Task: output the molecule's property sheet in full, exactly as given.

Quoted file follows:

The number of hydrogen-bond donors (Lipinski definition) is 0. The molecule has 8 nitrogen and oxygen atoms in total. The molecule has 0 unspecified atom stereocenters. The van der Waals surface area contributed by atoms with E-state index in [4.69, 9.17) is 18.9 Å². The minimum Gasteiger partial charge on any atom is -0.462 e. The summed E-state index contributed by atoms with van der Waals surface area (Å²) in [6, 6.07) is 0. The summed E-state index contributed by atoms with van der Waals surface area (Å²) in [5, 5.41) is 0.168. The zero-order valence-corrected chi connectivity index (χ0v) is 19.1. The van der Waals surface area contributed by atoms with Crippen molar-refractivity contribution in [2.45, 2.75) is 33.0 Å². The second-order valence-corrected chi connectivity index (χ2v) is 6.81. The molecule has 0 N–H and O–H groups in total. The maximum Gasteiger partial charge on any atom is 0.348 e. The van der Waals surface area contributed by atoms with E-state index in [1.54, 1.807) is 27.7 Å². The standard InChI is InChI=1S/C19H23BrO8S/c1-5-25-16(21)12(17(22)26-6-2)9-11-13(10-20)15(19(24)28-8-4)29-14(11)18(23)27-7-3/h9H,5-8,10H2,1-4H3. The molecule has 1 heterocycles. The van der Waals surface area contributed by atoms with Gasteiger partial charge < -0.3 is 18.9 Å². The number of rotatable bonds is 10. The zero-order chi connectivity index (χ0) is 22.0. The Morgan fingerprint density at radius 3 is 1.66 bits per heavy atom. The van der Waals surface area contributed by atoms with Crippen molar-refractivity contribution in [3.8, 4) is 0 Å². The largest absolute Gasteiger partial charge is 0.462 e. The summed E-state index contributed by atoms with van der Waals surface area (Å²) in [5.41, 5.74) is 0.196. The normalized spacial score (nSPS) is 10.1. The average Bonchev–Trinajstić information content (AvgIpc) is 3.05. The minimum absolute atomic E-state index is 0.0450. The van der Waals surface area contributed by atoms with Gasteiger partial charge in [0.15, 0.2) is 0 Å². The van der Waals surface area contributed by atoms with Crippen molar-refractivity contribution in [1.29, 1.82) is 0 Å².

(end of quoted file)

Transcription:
The number of hydrogen-bond donors (Lipinski definition) is 0. The molecule has 8 nitrogen and oxygen atoms in total. The molecule has 0 unspecified atom stereocenters. The van der Waals surface area contributed by atoms with E-state index in [4.69, 9.17) is 18.9 Å². The minimum Gasteiger partial charge on any atom is -0.462 e. The summed E-state index contributed by atoms with van der Waals surface area (Å²) in [6, 6.07) is 0. The summed E-state index contributed by atoms with van der Waals surface area (Å²) in [5, 5.41) is 0.168. The zero-order valence-corrected chi connectivity index (χ0v) is 19.1. The van der Waals surface area contributed by atoms with Crippen molar-refractivity contribution in [2.45, 2.75) is 33.0 Å². The second-order valence-corrected chi connectivity index (χ2v) is 6.81. The molecule has 0 N–H and O–H groups in total. The maximum Gasteiger partial charge on any atom is 0.348 e. The van der Waals surface area contributed by atoms with E-state index in [1.54, 1.807) is 27.7 Å². The standard InChI is InChI=1S/C19H23BrO8S/c1-5-25-16(21)12(17(22)26-6-2)9-11-13(10-20)15(19(24)28-8-4)29-14(11)18(23)27-7-3/h9H,5-8,10H2,1-4H3. The molecule has 1 heterocycles. The van der Waals surface area contributed by atoms with Gasteiger partial charge < -0.3 is 18.9 Å². The number of rotatable bonds is 10. The zero-order chi connectivity index (χ0) is 22.0. The Morgan fingerprint density at radius 3 is 1.66 bits per heavy atom. The van der Waals surface area contributed by atoms with Crippen molar-refractivity contribution in [3.8, 4) is 0 Å². The largest absolute Gasteiger partial charge is 0.462 e. The summed E-state index contributed by atoms with van der Waals surface area (Å²) in [5.41, 5.74) is 0.196. The normalized spacial score (nSPS) is 10.1. The average Bonchev–Trinajstić information content (AvgIpc) is 3.05. The minimum absolute atomic E-state index is 0.0450. The van der Waals surface area contributed by atoms with Gasteiger partial charge in [0.15, 0.2) is 0 Å². The van der Waals surface area contributed by atoms with Crippen molar-refractivity contribution in [1.29, 1.82) is 0 Å².